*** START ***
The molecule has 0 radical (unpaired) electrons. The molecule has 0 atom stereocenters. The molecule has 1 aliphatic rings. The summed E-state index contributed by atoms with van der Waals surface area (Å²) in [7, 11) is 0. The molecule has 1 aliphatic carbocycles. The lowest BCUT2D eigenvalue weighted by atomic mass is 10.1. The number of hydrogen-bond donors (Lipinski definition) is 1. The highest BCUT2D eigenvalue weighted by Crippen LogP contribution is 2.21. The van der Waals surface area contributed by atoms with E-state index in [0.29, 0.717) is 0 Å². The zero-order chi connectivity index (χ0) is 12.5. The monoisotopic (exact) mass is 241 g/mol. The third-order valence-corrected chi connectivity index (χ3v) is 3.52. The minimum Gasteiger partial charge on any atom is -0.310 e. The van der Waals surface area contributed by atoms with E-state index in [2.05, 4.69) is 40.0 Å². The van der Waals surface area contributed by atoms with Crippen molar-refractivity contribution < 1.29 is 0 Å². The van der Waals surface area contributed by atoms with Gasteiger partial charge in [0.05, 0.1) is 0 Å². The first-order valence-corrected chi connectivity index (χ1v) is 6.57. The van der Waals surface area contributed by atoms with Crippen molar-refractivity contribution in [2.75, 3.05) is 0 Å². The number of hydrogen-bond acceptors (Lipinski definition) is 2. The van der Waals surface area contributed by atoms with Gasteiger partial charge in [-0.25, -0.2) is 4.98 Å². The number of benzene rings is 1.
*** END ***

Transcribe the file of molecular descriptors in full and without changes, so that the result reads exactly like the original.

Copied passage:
The molecule has 0 radical (unpaired) electrons. The molecule has 0 atom stereocenters. The molecule has 1 aliphatic rings. The summed E-state index contributed by atoms with van der Waals surface area (Å²) in [7, 11) is 0. The molecule has 1 aliphatic carbocycles. The lowest BCUT2D eigenvalue weighted by atomic mass is 10.1. The number of hydrogen-bond donors (Lipinski definition) is 1. The highest BCUT2D eigenvalue weighted by Crippen LogP contribution is 2.21. The van der Waals surface area contributed by atoms with E-state index in [0.29, 0.717) is 0 Å². The zero-order chi connectivity index (χ0) is 12.5. The monoisotopic (exact) mass is 241 g/mol. The third-order valence-corrected chi connectivity index (χ3v) is 3.52. The minimum Gasteiger partial charge on any atom is -0.310 e. The van der Waals surface area contributed by atoms with E-state index in [2.05, 4.69) is 40.0 Å². The van der Waals surface area contributed by atoms with Crippen molar-refractivity contribution < 1.29 is 0 Å². The van der Waals surface area contributed by atoms with Gasteiger partial charge in [0.05, 0.1) is 0 Å². The first-order valence-corrected chi connectivity index (χ1v) is 6.57. The van der Waals surface area contributed by atoms with Crippen molar-refractivity contribution in [2.75, 3.05) is 0 Å². The number of hydrogen-bond acceptors (Lipinski definition) is 2. The van der Waals surface area contributed by atoms with Gasteiger partial charge in [-0.25, -0.2) is 4.98 Å². The number of benzene rings is 1.